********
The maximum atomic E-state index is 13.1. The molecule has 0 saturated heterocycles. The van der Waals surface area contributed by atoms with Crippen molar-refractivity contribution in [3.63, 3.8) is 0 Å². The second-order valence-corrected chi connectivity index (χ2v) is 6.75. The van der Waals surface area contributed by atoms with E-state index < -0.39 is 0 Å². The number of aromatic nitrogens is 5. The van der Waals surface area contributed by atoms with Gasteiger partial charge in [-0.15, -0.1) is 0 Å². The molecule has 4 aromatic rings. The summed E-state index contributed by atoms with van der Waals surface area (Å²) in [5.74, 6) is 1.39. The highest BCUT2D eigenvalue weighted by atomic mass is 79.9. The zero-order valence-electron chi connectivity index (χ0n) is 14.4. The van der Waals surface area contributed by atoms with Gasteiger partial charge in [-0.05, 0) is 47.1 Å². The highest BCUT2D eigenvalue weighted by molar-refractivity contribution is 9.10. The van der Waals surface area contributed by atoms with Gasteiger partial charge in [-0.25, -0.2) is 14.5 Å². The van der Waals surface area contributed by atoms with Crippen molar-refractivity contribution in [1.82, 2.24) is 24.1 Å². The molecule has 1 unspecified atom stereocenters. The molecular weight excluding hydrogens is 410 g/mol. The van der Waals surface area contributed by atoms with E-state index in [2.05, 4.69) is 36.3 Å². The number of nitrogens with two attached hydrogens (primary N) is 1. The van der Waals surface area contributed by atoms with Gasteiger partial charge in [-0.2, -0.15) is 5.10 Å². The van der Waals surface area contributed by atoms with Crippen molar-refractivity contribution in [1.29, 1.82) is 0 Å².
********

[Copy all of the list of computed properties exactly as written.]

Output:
The maximum atomic E-state index is 13.1. The molecule has 0 saturated heterocycles. The van der Waals surface area contributed by atoms with Crippen molar-refractivity contribution in [3.63, 3.8) is 0 Å². The second-order valence-corrected chi connectivity index (χ2v) is 6.75. The van der Waals surface area contributed by atoms with E-state index < -0.39 is 0 Å². The number of aromatic nitrogens is 5. The van der Waals surface area contributed by atoms with Gasteiger partial charge in [-0.15, -0.1) is 0 Å². The molecule has 4 aromatic rings. The summed E-state index contributed by atoms with van der Waals surface area (Å²) in [5.74, 6) is 1.39. The highest BCUT2D eigenvalue weighted by atomic mass is 79.9. The zero-order valence-electron chi connectivity index (χ0n) is 14.4. The van der Waals surface area contributed by atoms with Gasteiger partial charge in [-0.05, 0) is 47.1 Å². The highest BCUT2D eigenvalue weighted by molar-refractivity contribution is 9.10. The van der Waals surface area contributed by atoms with Gasteiger partial charge in [-0.25, -0.2) is 14.5 Å². The van der Waals surface area contributed by atoms with Crippen molar-refractivity contribution in [1.82, 2.24) is 24.1 Å². The molecule has 1 unspecified atom stereocenters. The molecular weight excluding hydrogens is 410 g/mol. The van der Waals surface area contributed by atoms with E-state index in [2.05, 4.69) is 36.3 Å². The number of nitrogens with two attached hydrogens (primary N) is 1. The van der Waals surface area contributed by atoms with Gasteiger partial charge in [-0.2, -0.15) is 5.10 Å². The van der Waals surface area contributed by atoms with Crippen molar-refractivity contribution in [1.29, 1.82) is 0 Å².